AVS2010 Session MI+EM-TuA: Spintronics
Tuesday, October 19, 2010 2:00 PM in Zuni
MI+EM-TuA-1 All-Electric Spintronics with Quantum Point Contacts: From Spin Physics to Spin Electronics
Philippe Debray (University of Cincinnati)
The controlled creation, manipulation, and detection of spin-polarized currents by purely electrical means remains a central challenge and objective of spintronics. One approach to meet this challenge has been to rely on coupling of the electron orbital motion to its spin. Attempts have been made to use the Rashba spin-orbit coupling as a tool to achieve this objective. Despite intense effort there has so far been no report of any success. In this talk, I will present experimental evidence that a quantum point contact made from a semiconductor with intrinsic spin-orbit coupling can generate completely spin-polarized current when its lateral confinement is made highly asymmetric by tuning the bias voltages of the side gates that create it. Such quantum point contacts can be used as all-electric spin polarizer or detector. I will discuss how they can replace the ferromagnetic electrodes of conventional spin valves to yield all-electric spin valves with very high On/Off values. By avoiding the use of ferromagnetic contacts or external magnetic fields, the use of such quantum point contacts will make feasible the development of a variety of semiconductor spintronic devices.
MI+EM-TuA-3 Incorporation of Mn Atoms into N-polar Wurtzite GaN(000-1) Surface Studied using Scanning Tunneling Microscopy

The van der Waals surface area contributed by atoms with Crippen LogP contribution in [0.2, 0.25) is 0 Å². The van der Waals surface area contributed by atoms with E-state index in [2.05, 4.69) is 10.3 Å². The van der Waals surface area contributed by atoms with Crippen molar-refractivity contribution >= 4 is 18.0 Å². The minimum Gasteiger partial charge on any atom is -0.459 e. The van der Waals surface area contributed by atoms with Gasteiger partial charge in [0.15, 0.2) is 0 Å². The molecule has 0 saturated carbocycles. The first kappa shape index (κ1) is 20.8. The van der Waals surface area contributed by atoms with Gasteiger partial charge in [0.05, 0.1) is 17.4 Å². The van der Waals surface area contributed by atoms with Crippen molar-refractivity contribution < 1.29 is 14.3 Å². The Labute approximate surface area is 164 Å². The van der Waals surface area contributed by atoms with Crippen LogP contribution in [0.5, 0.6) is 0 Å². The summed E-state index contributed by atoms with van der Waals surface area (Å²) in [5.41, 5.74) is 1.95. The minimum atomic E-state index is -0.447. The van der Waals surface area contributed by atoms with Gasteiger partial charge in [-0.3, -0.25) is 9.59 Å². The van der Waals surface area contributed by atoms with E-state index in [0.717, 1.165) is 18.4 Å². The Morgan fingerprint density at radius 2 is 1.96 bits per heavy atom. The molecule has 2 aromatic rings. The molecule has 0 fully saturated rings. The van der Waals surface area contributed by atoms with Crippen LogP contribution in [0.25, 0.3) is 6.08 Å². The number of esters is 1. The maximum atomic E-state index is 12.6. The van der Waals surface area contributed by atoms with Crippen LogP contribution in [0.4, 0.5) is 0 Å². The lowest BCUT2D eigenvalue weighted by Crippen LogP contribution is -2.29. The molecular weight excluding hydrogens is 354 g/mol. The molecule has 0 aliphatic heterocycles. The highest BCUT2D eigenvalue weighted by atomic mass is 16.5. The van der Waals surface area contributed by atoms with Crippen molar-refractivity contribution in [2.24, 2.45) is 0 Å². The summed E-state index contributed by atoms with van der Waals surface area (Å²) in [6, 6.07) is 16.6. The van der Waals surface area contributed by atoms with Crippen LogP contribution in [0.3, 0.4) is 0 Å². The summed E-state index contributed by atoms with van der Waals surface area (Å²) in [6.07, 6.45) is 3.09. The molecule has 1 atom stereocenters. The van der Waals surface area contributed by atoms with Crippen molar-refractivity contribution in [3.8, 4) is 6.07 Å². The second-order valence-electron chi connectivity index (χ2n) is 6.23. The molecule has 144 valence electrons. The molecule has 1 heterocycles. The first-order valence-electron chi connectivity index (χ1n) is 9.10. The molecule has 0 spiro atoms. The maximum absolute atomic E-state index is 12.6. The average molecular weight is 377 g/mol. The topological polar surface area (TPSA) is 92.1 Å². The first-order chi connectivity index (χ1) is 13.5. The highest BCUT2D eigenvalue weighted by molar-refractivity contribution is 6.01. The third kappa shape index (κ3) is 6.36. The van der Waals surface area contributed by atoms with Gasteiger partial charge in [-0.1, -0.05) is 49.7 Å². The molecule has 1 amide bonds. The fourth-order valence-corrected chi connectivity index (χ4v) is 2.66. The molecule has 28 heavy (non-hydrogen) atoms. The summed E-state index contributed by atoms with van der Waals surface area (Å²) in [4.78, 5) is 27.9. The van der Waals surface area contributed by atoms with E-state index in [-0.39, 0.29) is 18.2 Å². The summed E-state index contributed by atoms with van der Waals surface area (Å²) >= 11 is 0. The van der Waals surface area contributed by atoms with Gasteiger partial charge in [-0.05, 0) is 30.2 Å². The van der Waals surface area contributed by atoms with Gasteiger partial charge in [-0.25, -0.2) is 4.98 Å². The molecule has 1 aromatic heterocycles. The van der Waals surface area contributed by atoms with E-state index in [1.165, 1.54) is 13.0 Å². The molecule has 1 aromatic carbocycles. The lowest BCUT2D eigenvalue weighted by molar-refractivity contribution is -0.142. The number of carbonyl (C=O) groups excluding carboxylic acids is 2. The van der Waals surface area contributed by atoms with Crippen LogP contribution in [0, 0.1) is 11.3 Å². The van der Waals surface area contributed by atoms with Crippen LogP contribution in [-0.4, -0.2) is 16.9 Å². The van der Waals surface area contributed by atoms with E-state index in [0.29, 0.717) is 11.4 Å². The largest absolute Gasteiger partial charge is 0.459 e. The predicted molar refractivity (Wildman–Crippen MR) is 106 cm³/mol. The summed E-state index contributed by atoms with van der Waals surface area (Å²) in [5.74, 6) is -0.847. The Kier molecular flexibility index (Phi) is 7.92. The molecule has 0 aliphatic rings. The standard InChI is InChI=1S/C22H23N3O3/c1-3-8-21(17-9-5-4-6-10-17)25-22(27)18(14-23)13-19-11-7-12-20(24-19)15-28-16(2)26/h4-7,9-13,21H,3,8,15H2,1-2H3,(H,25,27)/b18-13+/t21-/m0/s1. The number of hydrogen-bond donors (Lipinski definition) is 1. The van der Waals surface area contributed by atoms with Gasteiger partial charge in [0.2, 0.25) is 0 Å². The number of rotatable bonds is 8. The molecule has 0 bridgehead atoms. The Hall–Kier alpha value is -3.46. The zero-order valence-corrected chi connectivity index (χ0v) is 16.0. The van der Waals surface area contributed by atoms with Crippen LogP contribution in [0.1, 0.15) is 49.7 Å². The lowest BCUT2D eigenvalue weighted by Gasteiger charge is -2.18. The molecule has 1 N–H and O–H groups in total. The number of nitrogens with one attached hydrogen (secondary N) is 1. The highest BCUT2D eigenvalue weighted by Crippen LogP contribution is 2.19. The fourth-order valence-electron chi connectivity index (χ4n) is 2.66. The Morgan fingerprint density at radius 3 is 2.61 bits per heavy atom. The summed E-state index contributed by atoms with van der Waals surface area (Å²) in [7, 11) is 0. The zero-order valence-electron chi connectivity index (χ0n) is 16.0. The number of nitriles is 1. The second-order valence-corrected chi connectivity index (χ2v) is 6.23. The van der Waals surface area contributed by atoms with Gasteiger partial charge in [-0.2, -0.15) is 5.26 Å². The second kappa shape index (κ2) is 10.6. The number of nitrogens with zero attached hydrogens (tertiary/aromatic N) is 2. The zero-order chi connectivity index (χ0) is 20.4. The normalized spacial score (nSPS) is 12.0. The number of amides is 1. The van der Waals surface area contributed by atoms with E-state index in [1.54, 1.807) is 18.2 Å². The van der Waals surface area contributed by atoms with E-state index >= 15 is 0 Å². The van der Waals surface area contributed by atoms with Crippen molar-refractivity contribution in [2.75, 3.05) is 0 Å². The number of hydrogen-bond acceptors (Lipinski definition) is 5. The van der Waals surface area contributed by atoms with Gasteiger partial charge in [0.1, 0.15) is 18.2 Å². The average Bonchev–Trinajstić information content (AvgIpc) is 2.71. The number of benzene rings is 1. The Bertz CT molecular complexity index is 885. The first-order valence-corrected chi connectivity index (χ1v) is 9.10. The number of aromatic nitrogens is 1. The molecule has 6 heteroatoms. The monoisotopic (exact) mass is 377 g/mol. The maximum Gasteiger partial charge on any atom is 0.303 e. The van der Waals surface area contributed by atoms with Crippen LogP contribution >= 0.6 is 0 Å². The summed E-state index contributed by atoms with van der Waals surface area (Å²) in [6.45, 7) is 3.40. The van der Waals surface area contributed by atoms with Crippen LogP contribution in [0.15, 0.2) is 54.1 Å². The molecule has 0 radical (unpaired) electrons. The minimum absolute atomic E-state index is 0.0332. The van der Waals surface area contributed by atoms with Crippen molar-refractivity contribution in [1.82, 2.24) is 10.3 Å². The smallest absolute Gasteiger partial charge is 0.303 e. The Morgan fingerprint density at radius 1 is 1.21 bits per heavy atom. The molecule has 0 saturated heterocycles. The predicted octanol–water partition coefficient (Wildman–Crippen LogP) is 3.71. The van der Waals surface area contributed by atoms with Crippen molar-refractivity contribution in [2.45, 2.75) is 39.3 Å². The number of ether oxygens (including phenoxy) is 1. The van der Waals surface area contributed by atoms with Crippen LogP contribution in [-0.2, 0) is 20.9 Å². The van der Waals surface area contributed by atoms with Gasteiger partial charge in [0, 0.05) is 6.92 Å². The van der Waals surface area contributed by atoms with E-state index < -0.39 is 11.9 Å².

Abhijit V. Chinchore, Kangkang Wang, Meng Shih, Arthur R. Smith (Ohio University Nanoscale and Quantum Phenomena Institute)
There has been much interest in dilute magnetic semiconductors. Mn-doped gallium nitride was proposed as a possible dilute magnetic semiconductor with Curie temperature above room temperature . Consequently, many studies have been carried out to investigate the growth and properties of Mn-doped GaN. Despite much work however, not much is known about the location of Mn atoms in the GaN surface. We present in this new study evidence for the precise position of Mn atoms in the nitrogen polar wurtzite GaN (000-1) surface.
The N-polar GaN (000-1) surface is prepared by molecular beam epitaxy using a Ga effusion cell and a rf N-plasma source on sapphire substrates. The growth is monitored in-situ using reflection high energy electron diffraction. The as-grown GaN surface shows a smooth 3×3 reconstruction. The sample is transferred in-situ to the analysis chamber where it is imaged using room-temperature scanning tunneling microscopy (STM). The as-grown sample surface shows large terraces of 3×3 reconstruction. Transferring the sample back to the growth chamber, Mn is then deposited onto the 3×3 surface at a rate of about 0.01 monolayers (ML’s) per second for a total of about 0.3 ML, at a sample temperature of 250 ˚C. After this, the surface remains in a 3×3 structure.
STM images of the surface after Mn deposition show a modified 3×3 reconstruction including almost uni-axial trench-like structures over large areas which are not seen on the clean GaN surface. The closely-spaced trenches run along [11-20], and they are separated by an even number of gallium adlayer rows. The position of these features also coincides precisely with Ga adlayer row positions. A model for this structure involving Mn atoms within the GaN(000-1) adlayer has been developed. Additional work exploring the coverage dependence of this structure is also underway. This work has been supported by DOE (Grant No.DE-FG02-06ER46317) and NSF (Grant No.0304314). Equipment support from ONR is also acknowledged.
 T. Dietl, H. Ohno, F. Matsukura, J. Cibert, and D. Ferrand, Science 287, 1019 (2000).
MI+EM-TuA-4 Formation of Ferromagnetic MnGa Monolayers on GaN(0001) Studied by STM
Kangkang Wang, Abhijit V. Chinchore, Meng Shi, Arthur R. Smith (Ohio University Nanoscale and Quantum Phenomena Institute)